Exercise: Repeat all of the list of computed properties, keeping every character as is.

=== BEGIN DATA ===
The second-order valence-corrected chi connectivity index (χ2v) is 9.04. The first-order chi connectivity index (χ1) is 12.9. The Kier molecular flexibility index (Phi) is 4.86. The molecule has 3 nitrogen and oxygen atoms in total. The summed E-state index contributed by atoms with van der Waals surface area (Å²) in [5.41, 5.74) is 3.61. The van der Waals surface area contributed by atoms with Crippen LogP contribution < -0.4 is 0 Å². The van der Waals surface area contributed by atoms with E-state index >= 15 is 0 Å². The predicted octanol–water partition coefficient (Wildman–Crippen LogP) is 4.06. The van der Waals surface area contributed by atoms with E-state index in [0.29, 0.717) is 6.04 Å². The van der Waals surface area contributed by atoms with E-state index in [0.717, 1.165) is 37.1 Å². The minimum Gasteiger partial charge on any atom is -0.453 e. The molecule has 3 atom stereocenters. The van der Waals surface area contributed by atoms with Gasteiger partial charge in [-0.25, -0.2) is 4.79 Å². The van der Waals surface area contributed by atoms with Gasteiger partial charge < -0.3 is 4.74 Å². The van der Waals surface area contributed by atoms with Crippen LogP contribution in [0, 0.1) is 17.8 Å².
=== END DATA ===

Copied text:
The second-order valence-corrected chi connectivity index (χ2v) is 9.04. The first-order chi connectivity index (χ1) is 12.9. The Kier molecular flexibility index (Phi) is 4.86. The molecule has 3 nitrogen and oxygen atoms in total. The summed E-state index contributed by atoms with van der Waals surface area (Å²) in [5.41, 5.74) is 3.61. The van der Waals surface area contributed by atoms with Crippen LogP contribution < -0.4 is 0 Å². The van der Waals surface area contributed by atoms with E-state index >= 15 is 0 Å². The predicted octanol–water partition coefficient (Wildman–Crippen LogP) is 4.06. The van der Waals surface area contributed by atoms with E-state index in [0.29, 0.717) is 6.04 Å². The van der Waals surface area contributed by atoms with E-state index in [0.717, 1.165) is 37.1 Å². The minimum Gasteiger partial charge on any atom is -0.453 e. The molecule has 3 atom stereocenters. The van der Waals surface area contributed by atoms with Gasteiger partial charge in [-0.25, -0.2) is 4.79 Å². The van der Waals surface area contributed by atoms with Gasteiger partial charge < -0.3 is 4.74 Å². The van der Waals surface area contributed by atoms with Crippen LogP contribution in [0, 0.1) is 17.8 Å².